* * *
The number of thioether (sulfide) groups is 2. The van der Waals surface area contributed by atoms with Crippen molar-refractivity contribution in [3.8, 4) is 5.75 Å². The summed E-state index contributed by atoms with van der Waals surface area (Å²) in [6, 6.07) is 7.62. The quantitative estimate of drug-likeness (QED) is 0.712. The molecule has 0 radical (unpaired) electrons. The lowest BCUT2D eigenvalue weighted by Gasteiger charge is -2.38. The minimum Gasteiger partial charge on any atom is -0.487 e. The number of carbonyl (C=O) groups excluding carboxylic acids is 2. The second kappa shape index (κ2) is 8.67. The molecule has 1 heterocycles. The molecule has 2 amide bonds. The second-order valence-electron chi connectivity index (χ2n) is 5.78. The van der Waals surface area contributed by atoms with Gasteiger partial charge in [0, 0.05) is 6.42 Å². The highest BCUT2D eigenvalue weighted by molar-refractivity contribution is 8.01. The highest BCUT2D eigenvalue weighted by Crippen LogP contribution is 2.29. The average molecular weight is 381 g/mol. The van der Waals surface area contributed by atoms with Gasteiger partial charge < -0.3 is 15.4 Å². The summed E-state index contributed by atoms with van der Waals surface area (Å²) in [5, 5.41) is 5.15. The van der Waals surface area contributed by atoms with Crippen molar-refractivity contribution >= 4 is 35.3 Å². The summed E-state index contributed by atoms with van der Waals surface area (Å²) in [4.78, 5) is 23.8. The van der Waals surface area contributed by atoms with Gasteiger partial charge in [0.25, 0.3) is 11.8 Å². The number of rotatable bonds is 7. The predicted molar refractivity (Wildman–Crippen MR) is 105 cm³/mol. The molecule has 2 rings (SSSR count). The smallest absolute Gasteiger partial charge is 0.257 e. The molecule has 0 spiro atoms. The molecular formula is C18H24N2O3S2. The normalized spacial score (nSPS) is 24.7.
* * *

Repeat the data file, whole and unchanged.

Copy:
The number of thioether (sulfide) groups is 2. The van der Waals surface area contributed by atoms with Crippen molar-refractivity contribution in [3.8, 4) is 5.75 Å². The summed E-state index contributed by atoms with van der Waals surface area (Å²) in [6, 6.07) is 7.62. The quantitative estimate of drug-likeness (QED) is 0.712. The molecule has 0 radical (unpaired) electrons. The lowest BCUT2D eigenvalue weighted by Gasteiger charge is -2.38. The minimum Gasteiger partial charge on any atom is -0.487 e. The number of carbonyl (C=O) groups excluding carboxylic acids is 2. The second kappa shape index (κ2) is 8.67. The molecule has 1 heterocycles. The molecule has 2 amide bonds. The second-order valence-electron chi connectivity index (χ2n) is 5.78. The van der Waals surface area contributed by atoms with Gasteiger partial charge in [0, 0.05) is 6.42 Å². The highest BCUT2D eigenvalue weighted by molar-refractivity contribution is 8.01. The highest BCUT2D eigenvalue weighted by Crippen LogP contribution is 2.29. The average molecular weight is 381 g/mol. The van der Waals surface area contributed by atoms with Gasteiger partial charge < -0.3 is 15.4 Å². The summed E-state index contributed by atoms with van der Waals surface area (Å²) in [5, 5.41) is 5.15. The van der Waals surface area contributed by atoms with Crippen molar-refractivity contribution >= 4 is 35.3 Å². The summed E-state index contributed by atoms with van der Waals surface area (Å²) in [4.78, 5) is 23.8. The van der Waals surface area contributed by atoms with Gasteiger partial charge in [0.25, 0.3) is 11.8 Å². The number of rotatable bonds is 7. The predicted molar refractivity (Wildman–Crippen MR) is 105 cm³/mol. The molecule has 2 rings (SSSR count). The smallest absolute Gasteiger partial charge is 0.257 e. The molecule has 0 spiro atoms. The molecular formula is C18H24N2O3S2. The normalized spacial score (nSPS) is 24.7.